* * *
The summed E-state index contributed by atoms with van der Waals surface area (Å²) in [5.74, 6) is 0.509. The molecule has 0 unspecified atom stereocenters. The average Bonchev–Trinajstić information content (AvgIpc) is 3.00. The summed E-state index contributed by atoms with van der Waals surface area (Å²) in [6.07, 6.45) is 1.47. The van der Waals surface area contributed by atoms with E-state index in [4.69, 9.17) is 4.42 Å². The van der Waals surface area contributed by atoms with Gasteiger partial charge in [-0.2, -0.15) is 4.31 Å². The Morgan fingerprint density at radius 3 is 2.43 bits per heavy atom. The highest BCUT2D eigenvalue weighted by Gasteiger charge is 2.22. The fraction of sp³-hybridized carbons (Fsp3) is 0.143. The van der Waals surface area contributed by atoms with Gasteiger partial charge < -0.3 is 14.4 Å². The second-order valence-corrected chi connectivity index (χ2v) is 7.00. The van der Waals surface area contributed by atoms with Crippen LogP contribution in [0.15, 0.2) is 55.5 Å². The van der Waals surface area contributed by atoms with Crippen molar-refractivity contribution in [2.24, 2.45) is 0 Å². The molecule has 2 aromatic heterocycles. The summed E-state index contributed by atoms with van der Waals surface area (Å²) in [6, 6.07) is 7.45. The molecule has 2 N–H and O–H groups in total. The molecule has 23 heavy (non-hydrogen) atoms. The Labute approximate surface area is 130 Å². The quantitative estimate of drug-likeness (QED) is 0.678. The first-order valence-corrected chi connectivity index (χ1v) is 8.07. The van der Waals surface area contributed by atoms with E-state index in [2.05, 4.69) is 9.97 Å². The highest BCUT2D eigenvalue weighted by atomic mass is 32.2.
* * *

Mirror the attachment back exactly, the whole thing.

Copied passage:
The summed E-state index contributed by atoms with van der Waals surface area (Å²) in [5.74, 6) is 0.509. The molecule has 0 unspecified atom stereocenters. The average Bonchev–Trinajstić information content (AvgIpc) is 3.00. The summed E-state index contributed by atoms with van der Waals surface area (Å²) in [6.07, 6.45) is 1.47. The van der Waals surface area contributed by atoms with E-state index in [4.69, 9.17) is 4.42 Å². The van der Waals surface area contributed by atoms with Gasteiger partial charge in [-0.2, -0.15) is 4.31 Å². The Morgan fingerprint density at radius 3 is 2.43 bits per heavy atom. The highest BCUT2D eigenvalue weighted by Gasteiger charge is 2.22. The fraction of sp³-hybridized carbons (Fsp3) is 0.143. The van der Waals surface area contributed by atoms with Gasteiger partial charge < -0.3 is 14.4 Å². The second-order valence-corrected chi connectivity index (χ2v) is 7.00. The van der Waals surface area contributed by atoms with Crippen LogP contribution in [0.15, 0.2) is 55.5 Å². The van der Waals surface area contributed by atoms with Crippen molar-refractivity contribution in [2.24, 2.45) is 0 Å². The molecule has 2 aromatic heterocycles. The summed E-state index contributed by atoms with van der Waals surface area (Å²) in [6, 6.07) is 7.45. The molecule has 2 N–H and O–H groups in total. The molecule has 23 heavy (non-hydrogen) atoms. The Labute approximate surface area is 130 Å². The quantitative estimate of drug-likeness (QED) is 0.678. The first-order valence-corrected chi connectivity index (χ1v) is 8.07. The van der Waals surface area contributed by atoms with E-state index in [2.05, 4.69) is 9.97 Å². The highest BCUT2D eigenvalue weighted by atomic mass is 32.2.